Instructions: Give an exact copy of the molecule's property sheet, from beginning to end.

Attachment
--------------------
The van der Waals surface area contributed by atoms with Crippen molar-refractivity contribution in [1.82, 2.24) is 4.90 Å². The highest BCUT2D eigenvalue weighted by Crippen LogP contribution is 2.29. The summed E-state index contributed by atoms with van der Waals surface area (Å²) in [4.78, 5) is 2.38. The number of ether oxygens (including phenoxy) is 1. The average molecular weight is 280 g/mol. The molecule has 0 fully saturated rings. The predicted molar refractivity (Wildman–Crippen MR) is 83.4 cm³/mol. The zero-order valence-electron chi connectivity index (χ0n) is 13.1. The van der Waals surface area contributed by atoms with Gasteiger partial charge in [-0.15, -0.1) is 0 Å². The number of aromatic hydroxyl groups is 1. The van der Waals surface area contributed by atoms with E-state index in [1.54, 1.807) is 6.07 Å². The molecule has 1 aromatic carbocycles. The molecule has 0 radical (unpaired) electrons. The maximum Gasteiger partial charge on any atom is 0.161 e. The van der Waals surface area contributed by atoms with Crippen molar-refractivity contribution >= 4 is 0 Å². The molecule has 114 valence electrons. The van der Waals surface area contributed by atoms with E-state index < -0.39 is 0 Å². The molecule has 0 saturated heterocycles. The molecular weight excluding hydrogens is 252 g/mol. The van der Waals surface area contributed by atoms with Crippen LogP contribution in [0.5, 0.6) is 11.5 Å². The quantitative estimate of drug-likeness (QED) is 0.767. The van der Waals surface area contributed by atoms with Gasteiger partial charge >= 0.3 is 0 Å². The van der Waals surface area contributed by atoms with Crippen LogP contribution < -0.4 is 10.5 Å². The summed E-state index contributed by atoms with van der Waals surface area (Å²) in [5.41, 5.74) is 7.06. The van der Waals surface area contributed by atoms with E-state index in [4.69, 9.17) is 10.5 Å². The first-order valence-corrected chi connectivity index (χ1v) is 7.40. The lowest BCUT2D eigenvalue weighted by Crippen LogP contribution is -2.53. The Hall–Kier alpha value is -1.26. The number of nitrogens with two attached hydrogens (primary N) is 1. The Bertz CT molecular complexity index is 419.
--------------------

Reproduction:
The van der Waals surface area contributed by atoms with Crippen molar-refractivity contribution in [1.82, 2.24) is 4.90 Å². The highest BCUT2D eigenvalue weighted by Crippen LogP contribution is 2.29. The summed E-state index contributed by atoms with van der Waals surface area (Å²) in [4.78, 5) is 2.38. The number of ether oxygens (including phenoxy) is 1. The average molecular weight is 280 g/mol. The molecule has 0 fully saturated rings. The predicted molar refractivity (Wildman–Crippen MR) is 83.4 cm³/mol. The zero-order valence-electron chi connectivity index (χ0n) is 13.1. The van der Waals surface area contributed by atoms with Gasteiger partial charge in [-0.15, -0.1) is 0 Å². The number of aromatic hydroxyl groups is 1. The van der Waals surface area contributed by atoms with E-state index in [1.54, 1.807) is 6.07 Å². The molecule has 1 aromatic carbocycles. The molecule has 0 radical (unpaired) electrons. The maximum Gasteiger partial charge on any atom is 0.161 e. The van der Waals surface area contributed by atoms with Crippen molar-refractivity contribution >= 4 is 0 Å². The molecule has 114 valence electrons. The van der Waals surface area contributed by atoms with E-state index < -0.39 is 0 Å². The molecule has 0 saturated heterocycles. The molecular weight excluding hydrogens is 252 g/mol. The van der Waals surface area contributed by atoms with Crippen LogP contribution in [0.5, 0.6) is 11.5 Å². The quantitative estimate of drug-likeness (QED) is 0.767. The van der Waals surface area contributed by atoms with Gasteiger partial charge >= 0.3 is 0 Å². The van der Waals surface area contributed by atoms with Crippen LogP contribution < -0.4 is 10.5 Å². The summed E-state index contributed by atoms with van der Waals surface area (Å²) in [5.41, 5.74) is 7.06. The van der Waals surface area contributed by atoms with E-state index in [4.69, 9.17) is 10.5 Å². The first-order valence-corrected chi connectivity index (χ1v) is 7.40. The lowest BCUT2D eigenvalue weighted by Crippen LogP contribution is -2.53. The Hall–Kier alpha value is -1.26. The number of nitrogens with two attached hydrogens (primary N) is 1. The Bertz CT molecular complexity index is 419.